Armored cruiser

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Ar´mored cruis´er

1.(Nav.) A man-of-war carrying a large coal supply, and more or less protected from the enemy's shot by iron or steel armor. There is no distinct and accepted classification distinguishing armored and protected cruisers from each other, except that the first have more or heavier armor than the second.
Webster's Revised Unabridged Dictionary, published 1913 by G. & C. Merriam Co.
References in classic literature ?
It was made up of four battleships and five armoured cruisers ranking almost with battleships, not one of which was of a later date than 1913.
The British lost three battle cruisers, three armoured cruisers and eight destroyers and 6,094 men.
The sinking of HMS Pathfinder by the German submarine U24 off the Berwickshire coast on September 5 could be viewed as an isolated incident, until disaster struck three old armoured cruisers just over a fortnight later.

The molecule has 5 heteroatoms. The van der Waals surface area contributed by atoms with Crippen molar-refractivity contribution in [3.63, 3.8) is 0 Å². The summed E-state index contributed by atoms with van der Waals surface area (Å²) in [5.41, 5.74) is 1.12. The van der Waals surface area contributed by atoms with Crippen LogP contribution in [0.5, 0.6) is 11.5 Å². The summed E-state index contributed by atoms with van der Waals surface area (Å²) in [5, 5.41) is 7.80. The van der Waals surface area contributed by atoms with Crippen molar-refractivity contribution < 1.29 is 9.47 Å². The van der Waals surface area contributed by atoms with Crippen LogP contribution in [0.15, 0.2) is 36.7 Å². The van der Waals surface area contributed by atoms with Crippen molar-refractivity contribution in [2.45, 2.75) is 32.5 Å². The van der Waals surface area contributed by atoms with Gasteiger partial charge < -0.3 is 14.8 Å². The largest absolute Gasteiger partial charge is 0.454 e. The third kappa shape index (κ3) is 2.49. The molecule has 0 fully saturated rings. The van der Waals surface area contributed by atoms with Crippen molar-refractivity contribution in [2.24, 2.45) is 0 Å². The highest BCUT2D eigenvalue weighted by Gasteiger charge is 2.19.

This squadron's main elements, the two armoured cruisers Scharnhorst and Gneisenau, outclassed the two old cruisers HMS Philomel and HMS Psyche available in New Zealand to escort the force.
Two armoured cruisers and two light cruisers were sunk, and two transports were boarded and scuttled.
Caption: The British armoured cruiser HMS Monmouth was manned primarily by resen/ists recruited among Scottish fishermen and UK coast guardsmen.
The ship and Rear Admiral Sir Christopher Craddock's flag ship, HMS Good Hope, both armoured cruisers, were sunk by ships of the German East Asia Squadron commanded by Vice-Admiral Maximilian von Spee.
Three Royal Navy battlecruisers, three armoured cruisers and eight destroyers were sunk.
In developing his scenario for a hypothetical attack, however, Egerton decided to employ a squadron of seven ships, four of which would be armoured cruisers of a class similar to his own ship (HMS Orlando); another two cruisers would be equivalent to the Royal Navy's Marathon class, and he included a transport for stores.
Not only was the Royal Navy hard pressed to recruit sufficient personnel to man the increasing numbers of battleships and armoured cruisers entering service in the first years of the century, but retention was poor, particularly amongst the more highly skilled ratings vital to their operation.
His Falkland Islands Squadron consisted of two armoured cruisers dating back to 1902--the Good Hope and Monmouth, armed with 9.2-inch guns on the main decks and 6-inch guns in casements so close to the waterline that they could not be worked in any sort of a sea--and the Otranto, a converted liner known as "the Sardine Tin," which carried a few old 4.7-inchers.
Great uncle Mark was then sent to join an armoured cruiser HMS Natal.